Jason Smith: Well, here’s what the crazy thing is because of COVID my. My counselor would agreed to meet me online. And I’m like, you know, this could be lame. You know, like, like I can, I knew in my head, Hey, I can, I’ve been schmoozing people for a while here.
I can schmooze a counselor online. And I’m just telling you, the second we started, it was not like anything I’d experienced before. And one of the exercises that she took me through was essentially just a life map where I just wrote down every possible memory I had from the very earliest of points. And then, I was able to put it on a scale of how it made me feel which to me I’m like what, like, I didn’t even realize. And I knew I was in trouble when I, the, uh, I wasn’t even off the first page yet. I had a, me, a very early memory from my father being present with, uh, at a, um, football practice like that. There’s nothing sad about that.
It was a very happy moment and I just started weeping. It tapped into, um, 40 plus years of emotions that I didn’t think I had the freedom to feel or ever ask the question “Why am I feeling this? And, uh, gosh, I mean, so I knew I was in trouble, you know, and I, you know, if crying makes you uncomfortable and you’re listening, I’m sorry.
But, uh, I, I’ve just learned that, um, the best thing I can offer is that my genuine like feelings in that moment and it just blew me away. And so man, Paige, after page, after page, after page of these memories, And I was able to start processing them. And I really did feel like a reservoir of feelings just came pouring out.
And, um, so my counselor, uh, you know, has essentially said, Hey, listen, this is good. And this is great, but man, you are because you haven’t gone to counseling. I would encourage you as part of your treatment plan for you to go away for like a week. Uh, and. She referred me to a place and, uh, it’s, it’s called onsite in, in, uh, in Tennessee.
And, um, go and I didn’t know anything about onsite. Uh, actually I talked to my wife and I said, Hey, I’m gonna look up about what it’s about. She’s actually don’t. I went and I, uh, you know, I, I know my personality, I would’ve tried to figure things out. I also thought it was really, really wise of my counselor because of my experience in the church.
And because of my biblical knowledge and all that kind of stuff. She knew that if she sent me to a Christian kind of place, I would’ve immediately tried to figure it out. And, and I was so outta my elemented onsite, um, that, uh, I was, I was uncomfortable enough to be led. If, I guess you could say I was lost enough there to be led.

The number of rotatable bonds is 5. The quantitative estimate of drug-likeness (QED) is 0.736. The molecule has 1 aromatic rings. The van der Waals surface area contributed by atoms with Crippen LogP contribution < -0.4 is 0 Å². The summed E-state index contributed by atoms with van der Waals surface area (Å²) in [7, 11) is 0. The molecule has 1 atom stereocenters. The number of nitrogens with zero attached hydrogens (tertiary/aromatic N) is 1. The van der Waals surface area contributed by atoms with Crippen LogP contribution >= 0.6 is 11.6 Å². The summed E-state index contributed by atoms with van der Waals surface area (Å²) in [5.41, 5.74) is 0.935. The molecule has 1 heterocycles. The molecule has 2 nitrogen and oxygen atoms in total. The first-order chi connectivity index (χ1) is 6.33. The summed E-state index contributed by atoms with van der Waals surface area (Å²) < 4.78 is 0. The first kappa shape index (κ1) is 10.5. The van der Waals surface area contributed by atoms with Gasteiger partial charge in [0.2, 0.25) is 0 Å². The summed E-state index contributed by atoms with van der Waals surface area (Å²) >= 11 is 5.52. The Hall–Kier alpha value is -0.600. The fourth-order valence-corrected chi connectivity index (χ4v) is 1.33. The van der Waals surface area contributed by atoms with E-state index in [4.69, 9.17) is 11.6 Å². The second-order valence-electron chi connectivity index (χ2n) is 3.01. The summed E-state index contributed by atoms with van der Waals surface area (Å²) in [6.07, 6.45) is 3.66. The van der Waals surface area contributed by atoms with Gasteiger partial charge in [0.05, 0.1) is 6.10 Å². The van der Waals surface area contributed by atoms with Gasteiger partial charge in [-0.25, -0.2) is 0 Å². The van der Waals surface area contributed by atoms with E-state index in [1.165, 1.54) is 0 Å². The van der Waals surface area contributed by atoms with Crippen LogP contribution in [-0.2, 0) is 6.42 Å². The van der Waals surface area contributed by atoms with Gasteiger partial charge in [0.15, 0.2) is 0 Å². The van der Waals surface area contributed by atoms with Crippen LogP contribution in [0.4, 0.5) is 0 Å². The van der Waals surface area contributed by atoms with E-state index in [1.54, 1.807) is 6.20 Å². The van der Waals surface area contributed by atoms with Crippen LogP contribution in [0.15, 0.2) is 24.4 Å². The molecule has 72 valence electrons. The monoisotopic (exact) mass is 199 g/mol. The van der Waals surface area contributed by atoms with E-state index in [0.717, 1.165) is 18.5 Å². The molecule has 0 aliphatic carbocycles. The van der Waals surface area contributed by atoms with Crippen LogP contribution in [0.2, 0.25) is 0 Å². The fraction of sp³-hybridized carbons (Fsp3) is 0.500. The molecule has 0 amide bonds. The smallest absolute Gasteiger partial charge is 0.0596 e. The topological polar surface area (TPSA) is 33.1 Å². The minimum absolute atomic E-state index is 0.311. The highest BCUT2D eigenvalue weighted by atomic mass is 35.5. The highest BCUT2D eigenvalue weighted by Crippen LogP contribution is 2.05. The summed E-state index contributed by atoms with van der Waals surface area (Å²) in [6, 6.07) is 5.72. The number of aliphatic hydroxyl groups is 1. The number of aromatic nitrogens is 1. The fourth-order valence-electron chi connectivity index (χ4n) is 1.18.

I had no idea where to go. So I had to follow the guides there and that’s what they call ’em our guides mm-hmm and man, I just experienced some incredible breakthrough. And what was really interesting was the things that I thought I was gonna go and discuss. I was pretty sure I had two things down that I was really, really good discuss.
And those were the real big rocks of my life. And within the first like five minutes of the first session, I realized. The thing I needed to talk about and experience the most healing and most work in was a relationship that I didn’t think was broken. And, um, that was, that was life changing. Mm-hmm life changing.
Roane Hunter: We refer a lot of people to onsite and, uh, I’ve never had anybody that went and came back and said, man, that was terrible. E- everybody that’s ever gone comes back, says, man, that was the best thing I ever did. And I hear you. Saying that because it’s just powerful working with, you know, the, just this stuff that we’ve all got in all of our lives, you know, psychobabble, we, we call it trauma.
But the, the little acronym that I often use is just simply fit fact impact and track. What were the facts? What impact did those things have on you relationally and emotionally? And then what track did it set you on relationally and emotionally? And that’s how trauma works in our lives.
Craig Robertson: Smitty, talk a little bit about on site. And I’m a, I’m a real visual guide to paint the picture for me, what it’s like, what you’re doing, what your days were like. And then summarize by your biggest takeaways. And as we’re moving to the end of our time, I wanna talk about the trajectory that this work that you’ve done has set you on.
Jason Smith: It’s in it’s outside of Nashville. I, I actually drove which I’m grateful I did, cuz it gave me time to think on the way there on the way back. But uh, just pulling in, you know, it’s. Beautiful. Um, uh, you know, the leaves were changing, uh, you know, Tennessee’s gorgeous, uh, there’s horses everywhere and, you know, I get there and, uh, get to, you know, I go into the very first session and there’s nice cabins and it’s really, it’s really nice.